Jeb Bush is promising to draw in more black voters to the Republican Party, but he doesn't seem to know why African Americans tend to vote Democrat in the first place.

    On Thursday, Bush contrasted his platform with that of Democrats, who he said get black voters by offering them "free stuff": "Our message is one of hope and aspiration. It isn't one of division, and get in line, and we'll take care of you with free stuff. Our message is one that is uplifting, that says you can achieve earned success. We're on your side."

    Bush's comments get the history wrong. Black voters didn't start aligning with Democrats because of "free stuff." They shifted because the party started standing up for issues that matter most to African Americans, including basic civil rights.

  10. #10
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    Re: Republican Primary Candidates

    Good thing Scott Walker left. The "Great Wall of America" sounds silly at best (even Donald Trump finds that silly).
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  11. #11
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    Re: Republican Primary Candidates

    Trump is losing in the polls, having been dependent on media exposure for his rise:

    http://www.vox.com/2015/9/30/9419455/donald-trump-media

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    Re: Republican Primary Candidates

    The Guardian opines that Bush is back in the race, along with Paul.

    http://www.theguardian.com/us-news/2...le-substantive

    The eight top Republicans jostling for position in the race for their party’s presidential nomination engaged in the most substantive but also the most volatile and feisty debate of the 2016 cycle on Tuesday night as the race for the White House entered a new and more demanding phase.

    Two hours of debate in the Milwaukee Theater in Wisconsin saw the country’s leading rightwing presidential hopefuls hurl themselves into detailed and heated disputes over the fundamentals of modern conservatism. Donald Trump clashed with Jeb Bush over immigration, Rand Paul took on Marco Rubio, while Ben Carson was deeply tested over his knowledge of foreign affairs and the veracity of his own personal story.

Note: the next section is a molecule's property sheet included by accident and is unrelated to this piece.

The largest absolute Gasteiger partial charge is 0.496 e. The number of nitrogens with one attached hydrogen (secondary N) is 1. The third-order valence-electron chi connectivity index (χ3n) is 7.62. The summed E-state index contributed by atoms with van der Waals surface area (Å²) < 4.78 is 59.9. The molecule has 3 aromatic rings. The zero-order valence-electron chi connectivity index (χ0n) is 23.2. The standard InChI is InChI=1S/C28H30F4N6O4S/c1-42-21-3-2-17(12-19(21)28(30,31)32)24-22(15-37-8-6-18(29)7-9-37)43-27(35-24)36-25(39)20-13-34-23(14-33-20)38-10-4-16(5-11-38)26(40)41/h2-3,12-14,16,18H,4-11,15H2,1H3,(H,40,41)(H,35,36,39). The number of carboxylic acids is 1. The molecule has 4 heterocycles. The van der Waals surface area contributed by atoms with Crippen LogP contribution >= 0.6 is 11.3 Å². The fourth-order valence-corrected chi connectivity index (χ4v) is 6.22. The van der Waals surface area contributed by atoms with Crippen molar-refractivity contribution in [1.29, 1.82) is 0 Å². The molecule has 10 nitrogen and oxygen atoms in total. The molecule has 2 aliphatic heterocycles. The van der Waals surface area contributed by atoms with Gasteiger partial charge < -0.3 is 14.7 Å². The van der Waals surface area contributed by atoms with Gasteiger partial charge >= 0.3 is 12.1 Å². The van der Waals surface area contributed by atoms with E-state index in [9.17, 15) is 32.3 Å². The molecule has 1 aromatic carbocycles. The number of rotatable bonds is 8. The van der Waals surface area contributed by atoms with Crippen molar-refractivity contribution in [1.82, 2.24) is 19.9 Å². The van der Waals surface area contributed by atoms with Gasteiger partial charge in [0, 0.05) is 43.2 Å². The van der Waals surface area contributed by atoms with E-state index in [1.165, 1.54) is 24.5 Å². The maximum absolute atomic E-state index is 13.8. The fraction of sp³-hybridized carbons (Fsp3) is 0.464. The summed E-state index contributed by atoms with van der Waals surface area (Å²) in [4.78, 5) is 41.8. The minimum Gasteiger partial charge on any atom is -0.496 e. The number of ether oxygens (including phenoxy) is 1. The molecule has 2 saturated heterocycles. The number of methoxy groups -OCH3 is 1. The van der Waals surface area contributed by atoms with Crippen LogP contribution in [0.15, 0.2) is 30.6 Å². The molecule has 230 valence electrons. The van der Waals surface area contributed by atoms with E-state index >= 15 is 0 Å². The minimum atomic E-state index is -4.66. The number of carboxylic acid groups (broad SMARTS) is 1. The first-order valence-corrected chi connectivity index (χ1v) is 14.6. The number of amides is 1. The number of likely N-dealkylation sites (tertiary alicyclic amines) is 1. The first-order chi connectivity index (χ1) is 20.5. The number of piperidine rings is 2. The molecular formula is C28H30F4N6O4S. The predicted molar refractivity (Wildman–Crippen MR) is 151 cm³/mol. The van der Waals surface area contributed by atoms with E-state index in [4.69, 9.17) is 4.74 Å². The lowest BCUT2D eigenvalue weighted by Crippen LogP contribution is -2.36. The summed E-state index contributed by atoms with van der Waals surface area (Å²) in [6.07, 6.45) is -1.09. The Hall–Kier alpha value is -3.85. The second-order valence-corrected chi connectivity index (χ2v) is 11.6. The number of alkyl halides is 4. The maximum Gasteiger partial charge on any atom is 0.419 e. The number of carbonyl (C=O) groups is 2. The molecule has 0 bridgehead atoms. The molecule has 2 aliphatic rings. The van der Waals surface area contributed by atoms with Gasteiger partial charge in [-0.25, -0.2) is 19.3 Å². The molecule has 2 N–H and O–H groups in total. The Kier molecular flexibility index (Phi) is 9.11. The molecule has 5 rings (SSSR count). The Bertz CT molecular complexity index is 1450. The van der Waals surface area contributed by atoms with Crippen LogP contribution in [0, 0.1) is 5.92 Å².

The media hosts of the fourth Republican presidential debate, Fox Business and the Wall Street Journal, promised that it would be the most substantive on the issues that Americans cared about. And it delivered.

    The populist grandstanding of the so-called “outsider” candidates – notably Trump and Carson – came under more detailed scrutiny than in any previous debate. Trump in particular was challenged over his headline-grabbing promise to round up and eject the country’s 11 million undocumented immigrants.

    Jeb Bush, whose campaign has been seriously flagging in recent weeks as he struggled to find his voice, came out guns blazing in a derisive take-down of the Trump position. “Twelve million illegal immigrants, to send them back, 500,000 a month, is just not possible. And it’s not embracing American values. And it would tear communities apart. And it would send a signal that we’re not the kind of country that I know America is.”

    Feeling the wind finally in his sails, Bush pressed on. He said that even having a conversation about forced deportation of millions of law-abiding people “sends a powerful signal. They’re doing high-fives in the Clinton campaign right now when they hear this, that’s the problem with this”.
    Vox thinks differently, alleging that Bush lost the debate.

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    Re: Republican Primary Candidates

    Meanwhile, Trump wants to bring "Merry Christmas" back to generic holiday Starbucks cups.
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    Re: Republican Primary Candidates

    The executive hasn't been very avid to comment on the Republican primaries, but Kerry did yesterday allude to the Republican candidates' eagerness to form a more perfect embarrassment.

    http://www.theguardian.com/us-news/2...ent-cruz-trump

    The chaos of the 2016 US presidential election “is an embarrassment to our country”, secretary of state John Kerry said on Sunday, as he reflected on the candidates’ anti-Muslim sentiment and world leaders’ growing concern.

    Asked about what he hears from leaders abroad regarding the US election, Kerry told CBS’s Face the Nation: “I think it’s fair to say that they’re shocked.

    “It upsets people’s sense of equilibrium about our steadiness, about our reliability,” Kerry said. “And to some degree I must say to you, some of the questions, the way they’re posed to me, it’s clear to me that what’s happening is an embarrassment to our country.”

    Kerry did not specify which candidates or remarks had embarrassed the US, but he was clearly alluding to controversial proposals from the Republican candidates.